A month after the couple returned from their Cancun, Mexico, honeymoon, however, Emily decided she was ready for a name change.

"There was something really special about it, and I don't know why," she said. "It was special to start to identify and introduce myself as Emily Tupa."

Something about changing her name helped her identify as a newly married woman and part of a new family.

"I'm still proud to identify as a feminist," Emily said. "This whole situation has taught me that this is one of those issues that's so bottom of the barrel important-wise."

Traditionally, taking a man's name was a way for a man to take ownership of his wife as property, Burnett said. It's an argument many women cite for their decision to keep their name.

"I respect all of that, but it has to be my personal decision," Emily said. "In my ideal world, we wouldn't judge any woman for what we choose to do."

What's in a name?

For everyone, a name symbolizes something different.

"A name is a name, what's the big deal? But there's a lot of emotional attachment toward your name for some people," Burnett said. "It's your nationality or ethnicity. For some people, there's a professional issue that they have been known by their maiden name."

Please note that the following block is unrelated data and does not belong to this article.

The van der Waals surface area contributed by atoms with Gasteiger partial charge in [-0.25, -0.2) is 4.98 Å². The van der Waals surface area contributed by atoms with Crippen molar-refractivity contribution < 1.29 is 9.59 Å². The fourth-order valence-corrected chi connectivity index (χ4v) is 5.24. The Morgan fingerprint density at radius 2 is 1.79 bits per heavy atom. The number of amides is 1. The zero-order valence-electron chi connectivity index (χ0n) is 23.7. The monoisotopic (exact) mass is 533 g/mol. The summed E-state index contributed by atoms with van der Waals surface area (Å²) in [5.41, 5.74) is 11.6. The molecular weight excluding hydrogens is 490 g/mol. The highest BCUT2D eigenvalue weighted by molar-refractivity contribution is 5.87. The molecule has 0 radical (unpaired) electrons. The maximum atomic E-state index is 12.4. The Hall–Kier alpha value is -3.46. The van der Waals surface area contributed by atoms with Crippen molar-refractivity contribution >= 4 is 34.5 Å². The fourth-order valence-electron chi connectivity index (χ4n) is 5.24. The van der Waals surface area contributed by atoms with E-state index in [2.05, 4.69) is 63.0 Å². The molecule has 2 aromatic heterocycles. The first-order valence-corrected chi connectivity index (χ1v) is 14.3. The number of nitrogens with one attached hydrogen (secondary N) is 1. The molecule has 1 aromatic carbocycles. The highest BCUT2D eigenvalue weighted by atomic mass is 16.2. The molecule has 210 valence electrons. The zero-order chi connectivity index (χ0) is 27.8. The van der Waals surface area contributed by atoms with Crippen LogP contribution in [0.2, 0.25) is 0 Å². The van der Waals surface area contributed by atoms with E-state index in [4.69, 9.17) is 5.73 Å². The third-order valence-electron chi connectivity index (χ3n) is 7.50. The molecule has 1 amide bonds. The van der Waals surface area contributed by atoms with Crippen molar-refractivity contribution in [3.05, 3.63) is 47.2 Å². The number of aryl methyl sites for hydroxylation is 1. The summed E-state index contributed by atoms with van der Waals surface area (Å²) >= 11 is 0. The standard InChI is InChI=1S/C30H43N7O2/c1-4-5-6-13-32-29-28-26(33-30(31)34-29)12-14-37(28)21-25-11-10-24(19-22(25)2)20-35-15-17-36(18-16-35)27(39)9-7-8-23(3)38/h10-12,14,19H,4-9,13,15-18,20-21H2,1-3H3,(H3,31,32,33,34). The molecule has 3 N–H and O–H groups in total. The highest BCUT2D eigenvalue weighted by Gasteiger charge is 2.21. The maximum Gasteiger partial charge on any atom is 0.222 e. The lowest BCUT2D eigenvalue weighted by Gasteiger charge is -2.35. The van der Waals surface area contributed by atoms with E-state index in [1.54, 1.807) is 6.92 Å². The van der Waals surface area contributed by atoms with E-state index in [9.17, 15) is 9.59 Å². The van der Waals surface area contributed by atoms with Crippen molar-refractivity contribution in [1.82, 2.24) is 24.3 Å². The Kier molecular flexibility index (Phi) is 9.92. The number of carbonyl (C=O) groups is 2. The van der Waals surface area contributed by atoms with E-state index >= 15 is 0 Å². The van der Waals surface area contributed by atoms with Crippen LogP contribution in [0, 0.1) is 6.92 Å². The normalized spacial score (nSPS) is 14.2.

The Novas view their name as a motto for their family. "I think they're supposed to be kind of symbolic," Liz said.

For other women, retaining their maiden name was a natural choice.

Sarah Kjos, a Moorhead woman who works as a counselor at the Rape and Abuse Crisis Center, never even thought about changing her name when she married her husband, Robbie Njos, 11 years ago.

"I don't think I really ever took very seriously the idea of changing my name," Kjos said. "I like my name. My name is who I am."

It was actually the couple's last names that brought the pair together in the first place. The pair were working together at the time, and once when filling out time cards, Njos (pronounced "Ness") spoke his first words to Kjos (pronounced "Chos").

"He said 'We should get married an hyphenate our last names,' " Kjos recalls.

The couple did eventually get married, but they chose not to hyphenate. Their two daughters are both named Kjos, but had they had a son, he would have had Njos as a last name.

The similarity of their names often has strangers jumping to conclusions, Kjos said.

"If I'm on the phone with the credit card company, my name will get changed to Njos, but Robby's name has never been changed," she said. "To me, that just wreaks of sexism. I'm 37 years old. I know what my name is."

For other women, their decision to keep their last name was more practical, as in the case of Lacey Planteen.

"I didn't want to lose my identity," she said. "I found the idea to be archaic."

But more practically, she wasn't prepared for the jokes that would follow if she did take the name of her husband, Jesse Bahls (pronounced "balls").

"I just couldn't bring myself to become Lacey Bahls," she said. "My husband was used to being the butt of every joke and completely understood my decision," she said.

Readers can reach Forum business editor

Heidi Shaffer at (701) 241-5511